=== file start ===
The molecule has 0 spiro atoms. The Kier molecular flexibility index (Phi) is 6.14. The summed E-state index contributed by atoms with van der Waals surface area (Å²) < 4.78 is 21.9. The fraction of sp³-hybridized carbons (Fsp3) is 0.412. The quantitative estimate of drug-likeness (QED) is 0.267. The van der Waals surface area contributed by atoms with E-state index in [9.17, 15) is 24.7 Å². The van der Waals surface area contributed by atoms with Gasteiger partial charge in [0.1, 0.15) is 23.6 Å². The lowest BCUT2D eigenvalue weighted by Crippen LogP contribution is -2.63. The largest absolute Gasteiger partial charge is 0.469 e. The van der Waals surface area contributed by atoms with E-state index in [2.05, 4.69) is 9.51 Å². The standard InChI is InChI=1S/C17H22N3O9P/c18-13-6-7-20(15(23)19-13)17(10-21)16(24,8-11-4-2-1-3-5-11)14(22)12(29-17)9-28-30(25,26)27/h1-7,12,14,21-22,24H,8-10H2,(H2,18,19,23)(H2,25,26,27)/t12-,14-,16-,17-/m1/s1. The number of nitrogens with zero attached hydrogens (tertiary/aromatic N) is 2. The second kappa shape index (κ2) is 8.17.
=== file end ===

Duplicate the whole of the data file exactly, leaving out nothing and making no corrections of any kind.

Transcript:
The molecule has 0 spiro atoms. The Kier molecular flexibility index (Phi) is 6.14. The summed E-state index contributed by atoms with van der Waals surface area (Å²) < 4.78 is 21.9. The fraction of sp³-hybridized carbons (Fsp3) is 0.412. The quantitative estimate of drug-likeness (QED) is 0.267. The van der Waals surface area contributed by atoms with E-state index in [9.17, 15) is 24.7 Å². The van der Waals surface area contributed by atoms with Gasteiger partial charge in [0.1, 0.15) is 23.6 Å². The lowest BCUT2D eigenvalue weighted by Crippen LogP contribution is -2.63. The largest absolute Gasteiger partial charge is 0.469 e. The van der Waals surface area contributed by atoms with E-state index in [2.05, 4.69) is 9.51 Å². The standard InChI is InChI=1S/C17H22N3O9P/c18-13-6-7-20(15(23)19-13)17(10-21)16(24,8-11-4-2-1-3-5-11)14(22)12(29-17)9-28-30(25,26)27/h1-7,12,14,21-22,24H,8-10H2,(H2,18,19,23)(H2,25,26,27)/t12-,14-,16-,17-/m1/s1. The number of nitrogens with zero attached hydrogens (tertiary/aromatic N) is 2. The second kappa shape index (κ2) is 8.17.